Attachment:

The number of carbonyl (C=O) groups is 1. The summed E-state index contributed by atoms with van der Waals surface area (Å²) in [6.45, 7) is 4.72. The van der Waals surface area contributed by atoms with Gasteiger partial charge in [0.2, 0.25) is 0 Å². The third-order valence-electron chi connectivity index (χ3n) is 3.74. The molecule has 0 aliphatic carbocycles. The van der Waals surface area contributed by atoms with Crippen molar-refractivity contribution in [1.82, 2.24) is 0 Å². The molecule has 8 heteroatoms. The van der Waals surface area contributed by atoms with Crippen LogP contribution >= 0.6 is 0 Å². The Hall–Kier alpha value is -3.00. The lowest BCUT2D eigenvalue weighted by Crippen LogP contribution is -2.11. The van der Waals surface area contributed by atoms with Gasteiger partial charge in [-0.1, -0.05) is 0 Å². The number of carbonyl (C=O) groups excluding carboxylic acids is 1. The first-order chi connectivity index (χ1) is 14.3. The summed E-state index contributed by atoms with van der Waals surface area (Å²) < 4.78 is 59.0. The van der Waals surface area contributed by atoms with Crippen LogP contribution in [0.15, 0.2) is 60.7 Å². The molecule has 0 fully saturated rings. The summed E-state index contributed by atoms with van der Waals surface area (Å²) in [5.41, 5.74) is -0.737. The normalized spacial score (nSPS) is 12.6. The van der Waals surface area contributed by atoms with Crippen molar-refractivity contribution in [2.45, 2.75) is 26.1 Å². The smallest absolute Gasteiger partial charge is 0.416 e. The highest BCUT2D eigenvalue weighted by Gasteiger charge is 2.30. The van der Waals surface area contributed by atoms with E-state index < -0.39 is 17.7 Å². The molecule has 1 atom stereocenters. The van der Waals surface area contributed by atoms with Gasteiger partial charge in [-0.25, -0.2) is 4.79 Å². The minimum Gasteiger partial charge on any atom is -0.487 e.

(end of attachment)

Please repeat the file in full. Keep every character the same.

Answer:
The number of carbonyl (C=O) groups is 1. The summed E-state index contributed by atoms with van der Waals surface area (Å²) in [6.45, 7) is 4.72. The van der Waals surface area contributed by atoms with Gasteiger partial charge in [0.2, 0.25) is 0 Å². The third-order valence-electron chi connectivity index (χ3n) is 3.74. The molecule has 0 aliphatic carbocycles. The van der Waals surface area contributed by atoms with Crippen molar-refractivity contribution in [1.82, 2.24) is 0 Å². The molecule has 8 heteroatoms. The van der Waals surface area contributed by atoms with Crippen LogP contribution >= 0.6 is 0 Å². The Hall–Kier alpha value is -3.00. The lowest BCUT2D eigenvalue weighted by Crippen LogP contribution is -2.11. The van der Waals surface area contributed by atoms with Gasteiger partial charge in [-0.1, -0.05) is 0 Å². The number of carbonyl (C=O) groups excluding carboxylic acids is 1. The first-order chi connectivity index (χ1) is 14.3. The summed E-state index contributed by atoms with van der Waals surface area (Å²) < 4.78 is 59.0. The van der Waals surface area contributed by atoms with Crippen LogP contribution in [0.15, 0.2) is 60.7 Å². The molecule has 0 fully saturated rings. The summed E-state index contributed by atoms with van der Waals surface area (Å²) in [5.41, 5.74) is -0.737. The normalized spacial score (nSPS) is 12.6. The van der Waals surface area contributed by atoms with Crippen molar-refractivity contribution in [2.45, 2.75) is 26.1 Å². The smallest absolute Gasteiger partial charge is 0.416 e. The highest BCUT2D eigenvalue weighted by Gasteiger charge is 2.30. The van der Waals surface area contributed by atoms with E-state index < -0.39 is 17.7 Å². The molecule has 1 atom stereocenters. The van der Waals surface area contributed by atoms with Gasteiger partial charge in [-0.25, -0.2) is 4.79 Å². The minimum Gasteiger partial charge on any atom is -0.487 e.